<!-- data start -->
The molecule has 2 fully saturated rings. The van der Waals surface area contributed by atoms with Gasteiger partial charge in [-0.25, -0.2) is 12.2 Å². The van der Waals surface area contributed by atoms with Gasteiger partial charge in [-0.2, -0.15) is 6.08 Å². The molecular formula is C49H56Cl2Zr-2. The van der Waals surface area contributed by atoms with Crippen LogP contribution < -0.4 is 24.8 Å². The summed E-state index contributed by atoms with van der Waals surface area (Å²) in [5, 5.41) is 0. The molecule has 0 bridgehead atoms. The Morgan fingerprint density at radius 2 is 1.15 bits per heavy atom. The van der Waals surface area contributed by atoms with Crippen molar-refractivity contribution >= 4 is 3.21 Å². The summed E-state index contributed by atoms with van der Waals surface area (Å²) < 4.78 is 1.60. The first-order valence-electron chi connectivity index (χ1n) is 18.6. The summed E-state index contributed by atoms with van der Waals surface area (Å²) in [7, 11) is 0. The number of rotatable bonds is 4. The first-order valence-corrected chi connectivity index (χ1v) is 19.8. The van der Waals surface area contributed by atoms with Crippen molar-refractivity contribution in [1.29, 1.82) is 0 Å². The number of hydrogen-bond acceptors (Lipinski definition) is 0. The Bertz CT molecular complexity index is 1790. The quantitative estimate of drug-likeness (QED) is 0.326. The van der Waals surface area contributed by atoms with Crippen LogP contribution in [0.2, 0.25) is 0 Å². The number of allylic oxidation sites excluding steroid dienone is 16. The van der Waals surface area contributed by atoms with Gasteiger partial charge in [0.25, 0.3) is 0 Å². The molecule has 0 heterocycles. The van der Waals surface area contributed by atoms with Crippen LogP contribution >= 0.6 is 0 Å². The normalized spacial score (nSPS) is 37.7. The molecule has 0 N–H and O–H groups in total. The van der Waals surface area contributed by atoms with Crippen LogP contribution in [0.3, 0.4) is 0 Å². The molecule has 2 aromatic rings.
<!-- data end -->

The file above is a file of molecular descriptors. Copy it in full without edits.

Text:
The molecule has 2 fully saturated rings. The van der Waals surface area contributed by atoms with Gasteiger partial charge in [-0.25, -0.2) is 12.2 Å². The van der Waals surface area contributed by atoms with Gasteiger partial charge in [-0.2, -0.15) is 6.08 Å². The molecular formula is C49H56Cl2Zr-2. The van der Waals surface area contributed by atoms with Crippen LogP contribution < -0.4 is 24.8 Å². The summed E-state index contributed by atoms with van der Waals surface area (Å²) in [5, 5.41) is 0. The molecule has 0 bridgehead atoms. The Morgan fingerprint density at radius 2 is 1.15 bits per heavy atom. The van der Waals surface area contributed by atoms with Crippen molar-refractivity contribution >= 4 is 3.21 Å². The summed E-state index contributed by atoms with van der Waals surface area (Å²) < 4.78 is 1.60. The first-order valence-electron chi connectivity index (χ1n) is 18.6. The summed E-state index contributed by atoms with van der Waals surface area (Å²) in [7, 11) is 0. The number of rotatable bonds is 4. The first-order valence-corrected chi connectivity index (χ1v) is 19.8. The van der Waals surface area contributed by atoms with Crippen molar-refractivity contribution in [1.29, 1.82) is 0 Å². The number of hydrogen-bond acceptors (Lipinski definition) is 0. The Bertz CT molecular complexity index is 1790. The quantitative estimate of drug-likeness (QED) is 0.326. The van der Waals surface area contributed by atoms with Crippen LogP contribution in [0.2, 0.25) is 0 Å². The number of allylic oxidation sites excluding steroid dienone is 16. The van der Waals surface area contributed by atoms with Gasteiger partial charge in [0.25, 0.3) is 0 Å². The molecule has 0 heterocycles. The van der Waals surface area contributed by atoms with Crippen LogP contribution >= 0.6 is 0 Å². The normalized spacial score (nSPS) is 37.7. The molecule has 0 N–H and O–H groups in total. The van der Waals surface area contributed by atoms with Crippen LogP contribution in [0.3, 0.4) is 0 Å². The molecule has 2 aromatic rings.